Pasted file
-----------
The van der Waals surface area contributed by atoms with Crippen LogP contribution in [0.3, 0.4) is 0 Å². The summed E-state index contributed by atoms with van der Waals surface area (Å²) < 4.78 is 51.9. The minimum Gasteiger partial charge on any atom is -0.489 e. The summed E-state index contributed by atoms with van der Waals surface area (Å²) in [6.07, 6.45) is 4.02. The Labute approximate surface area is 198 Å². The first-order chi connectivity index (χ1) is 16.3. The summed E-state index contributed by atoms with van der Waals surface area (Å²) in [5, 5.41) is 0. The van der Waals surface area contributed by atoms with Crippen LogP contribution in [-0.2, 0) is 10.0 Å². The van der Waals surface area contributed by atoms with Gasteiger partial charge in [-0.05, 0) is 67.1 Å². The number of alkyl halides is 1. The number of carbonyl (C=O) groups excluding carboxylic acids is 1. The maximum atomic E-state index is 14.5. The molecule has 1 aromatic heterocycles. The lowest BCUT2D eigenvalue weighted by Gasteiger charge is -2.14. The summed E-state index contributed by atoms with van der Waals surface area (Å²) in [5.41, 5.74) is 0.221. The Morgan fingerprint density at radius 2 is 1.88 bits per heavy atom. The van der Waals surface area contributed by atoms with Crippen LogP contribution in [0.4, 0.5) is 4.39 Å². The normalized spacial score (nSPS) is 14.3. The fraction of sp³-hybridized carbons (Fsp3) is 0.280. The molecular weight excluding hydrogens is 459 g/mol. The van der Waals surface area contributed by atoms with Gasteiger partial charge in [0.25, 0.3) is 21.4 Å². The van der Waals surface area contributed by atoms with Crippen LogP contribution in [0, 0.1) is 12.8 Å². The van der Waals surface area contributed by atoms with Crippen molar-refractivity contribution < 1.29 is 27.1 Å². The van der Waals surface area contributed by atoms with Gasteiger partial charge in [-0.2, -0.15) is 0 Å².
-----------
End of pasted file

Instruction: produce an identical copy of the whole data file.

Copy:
The van der Waals surface area contributed by atoms with Crippen LogP contribution in [0.3, 0.4) is 0 Å². The summed E-state index contributed by atoms with van der Waals surface area (Å²) < 4.78 is 51.9. The minimum Gasteiger partial charge on any atom is -0.489 e. The summed E-state index contributed by atoms with van der Waals surface area (Å²) in [6.07, 6.45) is 4.02. The Labute approximate surface area is 198 Å². The first-order chi connectivity index (χ1) is 16.3. The summed E-state index contributed by atoms with van der Waals surface area (Å²) in [5, 5.41) is 0. The van der Waals surface area contributed by atoms with Crippen LogP contribution in [-0.2, 0) is 10.0 Å². The van der Waals surface area contributed by atoms with Gasteiger partial charge in [-0.05, 0) is 67.1 Å². The number of alkyl halides is 1. The number of carbonyl (C=O) groups excluding carboxylic acids is 1. The maximum atomic E-state index is 14.5. The molecule has 1 aromatic heterocycles. The lowest BCUT2D eigenvalue weighted by Gasteiger charge is -2.14. The summed E-state index contributed by atoms with van der Waals surface area (Å²) in [5.41, 5.74) is 0.221. The Morgan fingerprint density at radius 2 is 1.88 bits per heavy atom. The van der Waals surface area contributed by atoms with Crippen LogP contribution in [0.4, 0.5) is 4.39 Å². The normalized spacial score (nSPS) is 14.3. The fraction of sp³-hybridized carbons (Fsp3) is 0.280. The molecular weight excluding hydrogens is 459 g/mol. The van der Waals surface area contributed by atoms with Gasteiger partial charge in [0.25, 0.3) is 21.4 Å². The van der Waals surface area contributed by atoms with Crippen LogP contribution in [0, 0.1) is 12.8 Å². The van der Waals surface area contributed by atoms with Crippen molar-refractivity contribution < 1.29 is 27.1 Å². The van der Waals surface area contributed by atoms with Gasteiger partial charge in [-0.2, -0.15) is 0 Å².